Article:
And two, I need more skilled contributors living on trust funds to pitch in and fill things out. The longer I do this, the more I realize that the appeal of Hollywood Elsewhere isn’t just about me and my big mouth, but a whole community of spirited film lovers — people who know how to write and need to be heard and ought to be heard.
I need some more people to send in VISITORS articles, interview transcripts that can go into VERBATIM, and writers who want to bang out DVD reviews for DISCLAND. Plus I need someone willing to do some grunt layout work with articles from time to time.
The Castle Keep DVD brouhaha is officially over, soothed and rectified.
Earlier this week I received a handsome widescreen version of Sydney Pollack’s 1969 anti-war film, and I have no complaints. Everyone can now dismiss from memory the pan-and-scan version released in August by Columbia TriStar Home Video. Unless, of course, CTHV president Ben Feingold approves the issuing of more pan-and-scan versions of widescreen films.
The hurried release of the widescreen version, due on 11.2, happened in response to an angry letter written sometime in mid-August by Steven Spielberg, George Lucas and Martin Scorcese to Sony vice-chairman Jeff Blake. The letter “raised hell” about the Castle Keep pan-and-scan transferring, according to an insider who read it. Blake passed the letter along to Sony honcho Michael Lynton, who in turn conveyed his concerns about negative p.r. to Feingold.
The Spielberg-Lucas-Scorsese letter also complained about a pair of Three Stooges DVDs released last August that offered colorized versions of four Stooges shorts, along with black-and-white versions. No word on what response, if any, CTHV had on the Stooges.
Hollywood Elsewhere art director Jon Rahoi sent me the following last weekend about his experience with Ladder 49, the Disney-produced firefighter movie with John Travolta and Joaquin Pheonix:
“I usually give movies the benefit of the doubt,” he began. “I almost always leave the theater saying something nice or focusing on what I liked. It helps to be picky about what you see, but even so during the show I’m a forgiving viewer. It’s not until much later that any criticism works its way out.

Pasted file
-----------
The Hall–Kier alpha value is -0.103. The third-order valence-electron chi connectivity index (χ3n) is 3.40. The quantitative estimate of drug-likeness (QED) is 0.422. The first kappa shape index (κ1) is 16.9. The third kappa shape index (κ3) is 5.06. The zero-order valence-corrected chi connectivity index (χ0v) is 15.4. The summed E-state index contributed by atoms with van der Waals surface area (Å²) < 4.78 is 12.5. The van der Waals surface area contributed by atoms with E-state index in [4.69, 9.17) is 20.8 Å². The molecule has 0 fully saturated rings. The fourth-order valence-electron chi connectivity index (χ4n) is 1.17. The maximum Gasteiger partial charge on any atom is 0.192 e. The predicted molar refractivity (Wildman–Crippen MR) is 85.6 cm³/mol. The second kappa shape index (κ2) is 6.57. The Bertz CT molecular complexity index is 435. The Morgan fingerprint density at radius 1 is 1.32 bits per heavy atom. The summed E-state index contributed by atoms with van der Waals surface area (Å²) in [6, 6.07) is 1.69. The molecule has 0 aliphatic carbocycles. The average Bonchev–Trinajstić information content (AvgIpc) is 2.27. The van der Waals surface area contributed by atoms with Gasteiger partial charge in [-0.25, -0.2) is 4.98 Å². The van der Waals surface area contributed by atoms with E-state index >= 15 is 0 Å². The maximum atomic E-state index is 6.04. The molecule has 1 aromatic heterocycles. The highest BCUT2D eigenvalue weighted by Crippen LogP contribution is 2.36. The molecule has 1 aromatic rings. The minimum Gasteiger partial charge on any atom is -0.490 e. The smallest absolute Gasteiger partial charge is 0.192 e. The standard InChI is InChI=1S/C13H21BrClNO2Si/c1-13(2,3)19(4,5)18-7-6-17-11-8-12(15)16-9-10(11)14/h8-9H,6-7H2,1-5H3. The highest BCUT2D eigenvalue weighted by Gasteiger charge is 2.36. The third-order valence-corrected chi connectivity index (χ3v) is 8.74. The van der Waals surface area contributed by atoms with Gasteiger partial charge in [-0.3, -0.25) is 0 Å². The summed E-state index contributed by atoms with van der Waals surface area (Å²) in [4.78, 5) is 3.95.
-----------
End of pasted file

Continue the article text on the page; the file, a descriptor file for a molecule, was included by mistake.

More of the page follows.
“So imagine my surprise when, during the middle of Ladder 49, I actually thought about walking out. The last time this happened, Alec Baldwin was bombing Japan with Ben Affleck. You know how fun it is to be at a party where everyone else is drunk except you? Others in the theatre were laughing, sighing, and letting go with a sniffle or two. And there I was, the designated driver.
“My Cheese Detector beeped in the first few minutes, but it wasn’t off the charts. There were cardboard characters, jovial male-bonding scenes set to music, the “tell my wife I love her” scene, past footage of a beloved character freezing into a black-and-white photo scene, and even the obligatory get-hold-of-yourselves-after-a-devastating-tragedy scene.
“I know some firefighters, and most of them talk about how little they work. They talk about the pay, the benefits and the pension. That’s why most of them get into it in the first place. These are guys who were middle-of-the-roaders in school. Maybe they were athletes, maybe they got into it when that Business Admin degree was looking like less of a sure thing. They’re not haunted, and they’re not idealistic heroes living to help all. I respect them, but certainly don’t see them as heroic. It’s a job. They’re working just hard enough to avoid the axe, like every other schmuck in the western world.